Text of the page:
House of Meetings

House of Meetings

by Martin Amis
4.2 6

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House of Meetings 4.2 out of 5 based on 0 ratings. 6 reviews.
Anonymous More than 1 year ago
Ya sure
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Guest More than 1 year ago
Amis' novel is not only an introspection into the relationship of two Russian brothers. While this surface plot is moving an exceedingly well written, those who have read Conrad's Under Western Eyes and Dostoyevsky will also enjoy the numerous quotes and ideas from these authors and their works that Amis includes in order to show the difference between actual Russia and the Russia that is perceived by Europe. This is a superb work.
harstan More than 1 year ago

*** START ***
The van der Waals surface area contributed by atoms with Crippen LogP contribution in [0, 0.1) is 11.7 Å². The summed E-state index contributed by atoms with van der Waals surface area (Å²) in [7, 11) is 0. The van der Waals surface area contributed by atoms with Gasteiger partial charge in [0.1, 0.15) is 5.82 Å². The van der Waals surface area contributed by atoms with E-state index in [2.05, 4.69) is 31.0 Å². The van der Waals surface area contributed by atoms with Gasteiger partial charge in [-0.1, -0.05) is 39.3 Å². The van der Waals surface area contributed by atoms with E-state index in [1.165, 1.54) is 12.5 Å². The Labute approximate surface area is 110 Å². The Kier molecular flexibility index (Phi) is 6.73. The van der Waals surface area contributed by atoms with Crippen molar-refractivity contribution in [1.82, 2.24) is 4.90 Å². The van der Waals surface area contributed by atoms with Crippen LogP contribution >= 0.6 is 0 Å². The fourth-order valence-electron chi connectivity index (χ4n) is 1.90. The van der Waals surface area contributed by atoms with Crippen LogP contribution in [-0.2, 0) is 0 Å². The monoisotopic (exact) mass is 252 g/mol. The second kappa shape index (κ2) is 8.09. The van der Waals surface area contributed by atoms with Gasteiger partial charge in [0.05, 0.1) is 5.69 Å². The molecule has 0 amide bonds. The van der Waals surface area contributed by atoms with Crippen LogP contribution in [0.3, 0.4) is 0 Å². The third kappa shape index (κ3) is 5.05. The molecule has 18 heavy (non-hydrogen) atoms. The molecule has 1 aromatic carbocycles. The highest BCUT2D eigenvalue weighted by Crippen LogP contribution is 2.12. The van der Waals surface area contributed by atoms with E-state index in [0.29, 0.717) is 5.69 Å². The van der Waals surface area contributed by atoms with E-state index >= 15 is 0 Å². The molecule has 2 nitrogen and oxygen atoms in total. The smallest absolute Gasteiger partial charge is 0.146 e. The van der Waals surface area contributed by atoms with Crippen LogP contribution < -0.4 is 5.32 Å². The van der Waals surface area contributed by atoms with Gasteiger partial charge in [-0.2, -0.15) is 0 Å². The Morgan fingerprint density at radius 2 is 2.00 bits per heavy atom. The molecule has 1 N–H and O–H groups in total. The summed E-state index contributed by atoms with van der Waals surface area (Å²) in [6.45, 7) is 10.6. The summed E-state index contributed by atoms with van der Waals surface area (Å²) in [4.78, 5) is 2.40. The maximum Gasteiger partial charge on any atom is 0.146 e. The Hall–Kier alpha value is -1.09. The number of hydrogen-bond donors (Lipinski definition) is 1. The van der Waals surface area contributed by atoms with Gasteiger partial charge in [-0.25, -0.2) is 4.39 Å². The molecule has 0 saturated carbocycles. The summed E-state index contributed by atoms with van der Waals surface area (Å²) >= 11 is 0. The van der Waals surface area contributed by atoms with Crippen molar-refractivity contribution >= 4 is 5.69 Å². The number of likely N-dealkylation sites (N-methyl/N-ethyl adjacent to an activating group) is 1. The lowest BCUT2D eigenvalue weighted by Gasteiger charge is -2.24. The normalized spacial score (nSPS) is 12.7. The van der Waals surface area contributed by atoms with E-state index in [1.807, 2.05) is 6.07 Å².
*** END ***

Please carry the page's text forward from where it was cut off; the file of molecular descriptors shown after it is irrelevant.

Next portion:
In 2004, the wealthy octogenarian Russian tours one of his former homes, the gulag and several other such horrific places. As he looks around this place of horror, he writes down what he sees and what he remembers so that his American 'stepdaughter' Venus will never forget long after he dies.---------- He compare the Russian-American relationship today to that of his time along with his brother Lev in the Norlag concentration camp from 1948-1956. On top of his memories, he provides Venus with a second letter that a dying Lev sent him in 1982 soon after his nephew died in Afghanistan. He thinks about his first love, Lev's wife Zoya, who married a Soviet apparatchik before becoming a drunk. Life has been hard on him and his family, but he can go peacefully because his Venus lives in affluence in America.------------ Though not quite as powerful as Aleksandr Solzhenitsyn¿s THE GULAG ARCHIPELAGO 1918-1956, the brothers and Zoya are compelling characters as readers will envision Stalin¿s death camps from their perspectives. The key message of ¿never forget so that history does not repeat itself¿ hits home throughout the plot and is accentuated when the unnamed narrator and Zoya meet years later at a gulag¿s HOUSE OF MEETINGS. In contrast, Venus comes across as a stereotypical shallow ugly American who has no appreciation for what her ¿stepfather¿ or others went through as she has never had to sacrifice any of affluent lifestyle for any cause or atrocity. She serves as contrast to a evocative look at the effect of surviving carnage.--------- Harriet Klausner